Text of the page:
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A Clockwork Orange
Year:
1971
Country:
USA, UK
Genre:
Crime, Drama, Thriller, Sci-Fi
IMDB rating:
8.4
Director:
Stanley Kubrick
Patrick Magee as Mr Alexander
Michael Bates as Chief Guard
John Clive as Stage Actor
Adrienne Corri as Mrs. Alexander
Carl Duering as Dr. Brodsky
Paul Farrell as Tramp
Clive Francis as Lodger
Michael Gover as Prison Governor
Miriam Karlin as Catlady
James Marcus as Georgie
Aubrey Morris as Deltoid
Godfrey Quigley as Prison Chaplain
Storyline: Protagonist Alex DeLarge is an "ultraviolent" youth in futuristic Britain. As with all luck, his eventually runs out and he's arrested and convicted of murder and rape. While in prison, Alex learns of an experimental program in which convicts are programed to detest violence. If he goes through the program, his sentence will be reduced and he will be back on the streets sooner than expected. But Alex's ordeals are far from over once he hits the mean streets of Britain that he had a hand in creating.
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Reviews
The work of an Evil Genius
If you watch this to gain extra depth from your discerning mind and senses, the more disturbing it becomes. Even though the violence is stylized, comical, choreographed and phony, the movie's theme is more repugnant than most Avant Gaurde and Noir film makers could even fathom making. This film, although groundbreaking in its shameless and willful ambition, has some flaws. The flaws are artistic choices that are meant to convey an idea while a few other flaws are just poor craftsmanship. The acting is quite uneven in some areas. The set designs, background settings along with inappropriate wide angle camera shots, for me, detract from the personal focal points required for me to get personally involved and connected. Most everything in Clockwork Orange looks too post 60's modern from the home decors, artwork, and some other set designs. It is highly unlikely that middle aged people will sport funky futuristic furniture and art in their home, especially in England. What's more off-putting was some of the dialogue and kitschy usage of British youth slang. And I think this turned off many viewers as well. I am convinced that Stanley Kubrick was a genuinely evil man. Whether or not one agrees with this charge is not important to me, but after I begin to make a compelling argument against this film from a moral standpoint, you may consider it. To begin, our protagonist and (Humble Narrator)is a sadistic villain, who, without any rationale or excuse, commits heinous crimes without giving any personal reasons for doing so. As we follow Alex and his gang of Droogs on this voyeuristic rampage we witness their assaults on innocent victims, both young and old. There aren't any social or anarchist purposes for doing so. They do it just for kicks. This fuels their rebellious spirit, and somehow we are supposed to admire them.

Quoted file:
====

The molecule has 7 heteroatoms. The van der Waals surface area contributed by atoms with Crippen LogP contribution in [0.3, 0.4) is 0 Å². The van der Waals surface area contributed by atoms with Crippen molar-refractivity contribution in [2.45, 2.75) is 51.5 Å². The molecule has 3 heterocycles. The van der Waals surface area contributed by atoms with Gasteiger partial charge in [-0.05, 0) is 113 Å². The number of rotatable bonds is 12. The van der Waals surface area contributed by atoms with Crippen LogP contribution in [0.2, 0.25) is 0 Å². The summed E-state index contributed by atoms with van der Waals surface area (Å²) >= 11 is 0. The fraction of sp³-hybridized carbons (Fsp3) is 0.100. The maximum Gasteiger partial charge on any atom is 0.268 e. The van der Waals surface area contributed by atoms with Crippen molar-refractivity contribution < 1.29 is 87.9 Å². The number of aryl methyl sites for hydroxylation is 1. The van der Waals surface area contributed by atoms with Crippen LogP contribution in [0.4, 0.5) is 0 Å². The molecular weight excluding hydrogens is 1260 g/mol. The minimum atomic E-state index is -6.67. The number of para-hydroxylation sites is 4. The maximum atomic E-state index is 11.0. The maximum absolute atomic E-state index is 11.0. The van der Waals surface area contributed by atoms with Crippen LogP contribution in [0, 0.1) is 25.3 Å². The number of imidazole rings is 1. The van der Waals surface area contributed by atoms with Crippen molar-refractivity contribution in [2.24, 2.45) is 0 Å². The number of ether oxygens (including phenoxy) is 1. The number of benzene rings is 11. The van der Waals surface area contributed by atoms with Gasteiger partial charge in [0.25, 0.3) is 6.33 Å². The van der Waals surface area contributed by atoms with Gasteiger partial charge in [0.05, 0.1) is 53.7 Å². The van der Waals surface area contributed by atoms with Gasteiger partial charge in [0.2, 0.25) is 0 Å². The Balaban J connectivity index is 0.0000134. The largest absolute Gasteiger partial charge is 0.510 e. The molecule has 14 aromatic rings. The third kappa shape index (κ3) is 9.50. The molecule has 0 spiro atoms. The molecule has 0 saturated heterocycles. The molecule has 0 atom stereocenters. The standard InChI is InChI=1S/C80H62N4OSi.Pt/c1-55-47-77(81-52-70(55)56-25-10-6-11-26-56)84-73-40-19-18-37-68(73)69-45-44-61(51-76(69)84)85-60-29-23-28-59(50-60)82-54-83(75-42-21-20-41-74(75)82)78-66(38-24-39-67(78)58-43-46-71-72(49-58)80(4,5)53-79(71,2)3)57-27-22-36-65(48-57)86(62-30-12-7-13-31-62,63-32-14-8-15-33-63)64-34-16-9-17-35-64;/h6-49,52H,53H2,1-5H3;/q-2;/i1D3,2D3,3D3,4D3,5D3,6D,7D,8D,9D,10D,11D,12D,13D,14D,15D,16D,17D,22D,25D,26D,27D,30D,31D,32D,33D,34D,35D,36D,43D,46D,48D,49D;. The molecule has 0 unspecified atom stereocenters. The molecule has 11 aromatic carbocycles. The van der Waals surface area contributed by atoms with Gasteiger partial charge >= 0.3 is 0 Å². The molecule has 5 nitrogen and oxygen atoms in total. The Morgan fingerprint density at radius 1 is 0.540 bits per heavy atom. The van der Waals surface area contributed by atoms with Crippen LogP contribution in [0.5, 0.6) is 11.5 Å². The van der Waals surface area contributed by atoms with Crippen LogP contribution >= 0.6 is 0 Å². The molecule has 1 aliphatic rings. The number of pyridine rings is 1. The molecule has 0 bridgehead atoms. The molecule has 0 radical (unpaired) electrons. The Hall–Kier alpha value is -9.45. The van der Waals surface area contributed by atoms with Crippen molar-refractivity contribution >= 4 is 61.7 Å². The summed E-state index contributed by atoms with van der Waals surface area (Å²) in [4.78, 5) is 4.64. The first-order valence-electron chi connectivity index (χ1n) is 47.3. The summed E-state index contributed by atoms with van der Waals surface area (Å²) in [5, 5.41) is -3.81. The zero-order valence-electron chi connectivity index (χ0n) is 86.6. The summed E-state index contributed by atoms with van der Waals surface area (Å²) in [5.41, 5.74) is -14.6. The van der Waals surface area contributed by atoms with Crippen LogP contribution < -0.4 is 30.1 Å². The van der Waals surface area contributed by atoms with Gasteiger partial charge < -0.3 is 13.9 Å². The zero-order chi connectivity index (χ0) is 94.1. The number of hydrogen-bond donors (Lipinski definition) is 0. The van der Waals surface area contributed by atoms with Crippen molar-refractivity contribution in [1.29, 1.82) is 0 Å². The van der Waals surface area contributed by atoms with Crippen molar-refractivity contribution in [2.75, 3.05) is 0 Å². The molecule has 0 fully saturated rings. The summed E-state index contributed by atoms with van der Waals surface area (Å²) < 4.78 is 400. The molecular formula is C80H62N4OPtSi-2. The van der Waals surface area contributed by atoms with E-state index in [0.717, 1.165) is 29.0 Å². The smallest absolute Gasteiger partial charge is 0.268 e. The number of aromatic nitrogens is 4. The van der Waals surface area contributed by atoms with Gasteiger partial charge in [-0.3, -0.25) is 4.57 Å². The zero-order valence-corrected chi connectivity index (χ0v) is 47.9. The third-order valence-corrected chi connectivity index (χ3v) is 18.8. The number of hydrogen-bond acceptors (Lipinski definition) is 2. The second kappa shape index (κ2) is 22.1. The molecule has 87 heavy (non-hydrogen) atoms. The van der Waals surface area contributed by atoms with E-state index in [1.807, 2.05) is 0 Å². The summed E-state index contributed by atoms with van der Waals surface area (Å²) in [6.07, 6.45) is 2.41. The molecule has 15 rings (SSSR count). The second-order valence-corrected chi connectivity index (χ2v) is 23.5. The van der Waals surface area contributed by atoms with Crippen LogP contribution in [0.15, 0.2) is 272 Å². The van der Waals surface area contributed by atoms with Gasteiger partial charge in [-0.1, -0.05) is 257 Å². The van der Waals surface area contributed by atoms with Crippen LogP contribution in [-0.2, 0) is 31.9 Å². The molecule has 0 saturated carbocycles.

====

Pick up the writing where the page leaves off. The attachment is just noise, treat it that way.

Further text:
As our Humble Alex gets arrested and sent to prison, we witness the process of rehabilitation through punishment and 'Aversion Therapy'. Once Alex pays the price and does his time he is chosen to be a guinea pig for a new experiment by a renowned psychiatrist. Alex goes through the grueling process through being administered of drugs and subjected to watching non-stop screen violence. Alex is cured, or reformed rather. He is sent out into the real world again for a second chance.

This is the fatal moralistic flaw of the film and why I think the message is seriously wrong. While Alex is being confronted with hostility he gets ill and queasy when trying to fight off his temptations for revenge and self-defense. This is not necessarily the benefit he needs, but rather the benefit to society for those that had the misfortune of being in his presence. What we see is that Alex has not fundamentally changed in his character. He is still the dastardly menace he always was inside. The difference is that he has been conditioned to feel physically bad when giving into temptation. I'm not sure if this Scientific medical programming of the mind works as it is shown here, but if it is then we are faced with another controversial topic. The story reveals that as we are supposed to be appalled by violence and brutality it is even worse to nip the problem in the bud by sacrificing a sick person's natural instincts. This is a bad message. It is also an anti-establishment message. This movie has been lauded by many art house and cinema majors. I believe that these people imbue too much profundity and meaning into a film than doesn't exactly deserve much notoriety. Sure, Kubrick was a die-hard perfectionist who was dedicated to his craft. He was a true artist. And that is why I give this film 7 out of 10 stars. The effort, dedication, meticulous camera work and effective angles make for an effective movie. But it is what I call a really well made 'bad movie'.